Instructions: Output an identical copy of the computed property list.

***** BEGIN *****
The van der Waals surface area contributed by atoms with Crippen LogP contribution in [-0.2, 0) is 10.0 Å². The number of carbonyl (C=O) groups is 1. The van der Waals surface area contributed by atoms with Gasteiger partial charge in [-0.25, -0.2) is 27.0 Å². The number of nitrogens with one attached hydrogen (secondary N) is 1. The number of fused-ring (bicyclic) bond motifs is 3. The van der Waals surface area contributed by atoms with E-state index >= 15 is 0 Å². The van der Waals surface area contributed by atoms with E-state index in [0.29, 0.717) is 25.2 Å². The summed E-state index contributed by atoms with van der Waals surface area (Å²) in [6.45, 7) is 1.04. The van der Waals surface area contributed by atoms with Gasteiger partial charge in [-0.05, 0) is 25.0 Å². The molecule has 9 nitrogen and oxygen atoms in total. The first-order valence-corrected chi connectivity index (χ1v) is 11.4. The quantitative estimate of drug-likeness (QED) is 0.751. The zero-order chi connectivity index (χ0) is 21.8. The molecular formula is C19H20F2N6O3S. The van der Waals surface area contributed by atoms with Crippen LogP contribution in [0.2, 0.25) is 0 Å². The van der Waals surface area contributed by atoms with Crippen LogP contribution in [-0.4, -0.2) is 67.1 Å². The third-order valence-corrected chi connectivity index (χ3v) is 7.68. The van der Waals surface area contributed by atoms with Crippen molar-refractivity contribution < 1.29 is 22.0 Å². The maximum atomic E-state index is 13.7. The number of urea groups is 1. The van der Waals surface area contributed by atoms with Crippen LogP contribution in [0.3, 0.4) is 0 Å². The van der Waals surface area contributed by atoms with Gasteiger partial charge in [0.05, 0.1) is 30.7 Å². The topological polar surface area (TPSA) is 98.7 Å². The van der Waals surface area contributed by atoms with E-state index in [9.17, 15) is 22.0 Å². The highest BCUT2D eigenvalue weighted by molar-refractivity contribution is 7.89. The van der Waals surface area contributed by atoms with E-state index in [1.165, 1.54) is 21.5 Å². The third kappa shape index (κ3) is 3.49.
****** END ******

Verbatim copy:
The van der Waals surface area contributed by atoms with Crippen LogP contribution in [-0.2, 0) is 10.0 Å². The number of carbonyl (C=O) groups is 1. The van der Waals surface area contributed by atoms with Gasteiger partial charge in [-0.25, -0.2) is 27.0 Å². The number of nitrogens with one attached hydrogen (secondary N) is 1. The number of fused-ring (bicyclic) bond motifs is 3. The van der Waals surface area contributed by atoms with E-state index >= 15 is 0 Å². The van der Waals surface area contributed by atoms with E-state index in [0.29, 0.717) is 25.2 Å². The summed E-state index contributed by atoms with van der Waals surface area (Å²) in [6.45, 7) is 1.04. The van der Waals surface area contributed by atoms with Gasteiger partial charge in [-0.05, 0) is 25.0 Å². The molecule has 9 nitrogen and oxygen atoms in total. The first-order valence-corrected chi connectivity index (χ1v) is 11.4. The quantitative estimate of drug-likeness (QED) is 0.751. The zero-order chi connectivity index (χ0) is 21.8. The molecular formula is C19H20F2N6O3S. The van der Waals surface area contributed by atoms with Crippen LogP contribution in [0.2, 0.25) is 0 Å². The van der Waals surface area contributed by atoms with Crippen LogP contribution in [-0.4, -0.2) is 67.1 Å². The third-order valence-corrected chi connectivity index (χ3v) is 7.68. The van der Waals surface area contributed by atoms with Crippen molar-refractivity contribution < 1.29 is 22.0 Å². The maximum atomic E-state index is 13.7. The number of urea groups is 1. The van der Waals surface area contributed by atoms with Crippen LogP contribution in [0.3, 0.4) is 0 Å². The van der Waals surface area contributed by atoms with Gasteiger partial charge in [0.05, 0.1) is 30.7 Å². The topological polar surface area (TPSA) is 98.7 Å². The van der Waals surface area contributed by atoms with E-state index in [9.17, 15) is 22.0 Å². The highest BCUT2D eigenvalue weighted by molar-refractivity contribution is 7.89. The van der Waals surface area contributed by atoms with E-state index in [1.165, 1.54) is 21.5 Å². The third kappa shape index (κ3) is 3.49.